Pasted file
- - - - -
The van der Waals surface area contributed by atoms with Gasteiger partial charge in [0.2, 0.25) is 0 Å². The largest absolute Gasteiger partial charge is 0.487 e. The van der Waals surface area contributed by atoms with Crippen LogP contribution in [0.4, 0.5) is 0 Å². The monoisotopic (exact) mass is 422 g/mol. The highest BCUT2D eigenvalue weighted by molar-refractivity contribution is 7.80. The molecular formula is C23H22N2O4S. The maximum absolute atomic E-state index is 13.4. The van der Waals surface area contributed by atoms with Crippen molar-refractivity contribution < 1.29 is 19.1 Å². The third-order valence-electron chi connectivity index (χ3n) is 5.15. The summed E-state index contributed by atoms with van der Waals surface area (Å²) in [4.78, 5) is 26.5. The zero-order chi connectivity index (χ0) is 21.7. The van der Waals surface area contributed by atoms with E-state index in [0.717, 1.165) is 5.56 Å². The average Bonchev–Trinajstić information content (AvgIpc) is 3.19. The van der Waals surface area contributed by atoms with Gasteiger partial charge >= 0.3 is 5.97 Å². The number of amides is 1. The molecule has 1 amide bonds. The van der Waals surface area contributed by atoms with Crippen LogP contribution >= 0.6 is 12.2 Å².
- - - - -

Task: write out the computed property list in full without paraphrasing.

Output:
The van der Waals surface area contributed by atoms with Gasteiger partial charge in [0.2, 0.25) is 0 Å². The largest absolute Gasteiger partial charge is 0.487 e. The van der Waals surface area contributed by atoms with Crippen LogP contribution in [0.4, 0.5) is 0 Å². The monoisotopic (exact) mass is 422 g/mol. The highest BCUT2D eigenvalue weighted by molar-refractivity contribution is 7.80. The molecular formula is C23H22N2O4S. The maximum absolute atomic E-state index is 13.4. The van der Waals surface area contributed by atoms with Crippen molar-refractivity contribution < 1.29 is 19.1 Å². The third-order valence-electron chi connectivity index (χ3n) is 5.15. The summed E-state index contributed by atoms with van der Waals surface area (Å²) in [4.78, 5) is 26.5. The zero-order chi connectivity index (χ0) is 21.7. The van der Waals surface area contributed by atoms with E-state index in [0.717, 1.165) is 5.56 Å². The average Bonchev–Trinajstić information content (AvgIpc) is 3.19. The van der Waals surface area contributed by atoms with Gasteiger partial charge >= 0.3 is 5.97 Å². The number of amides is 1. The molecule has 1 amide bonds. The van der Waals surface area contributed by atoms with Crippen LogP contribution >= 0.6 is 12.2 Å².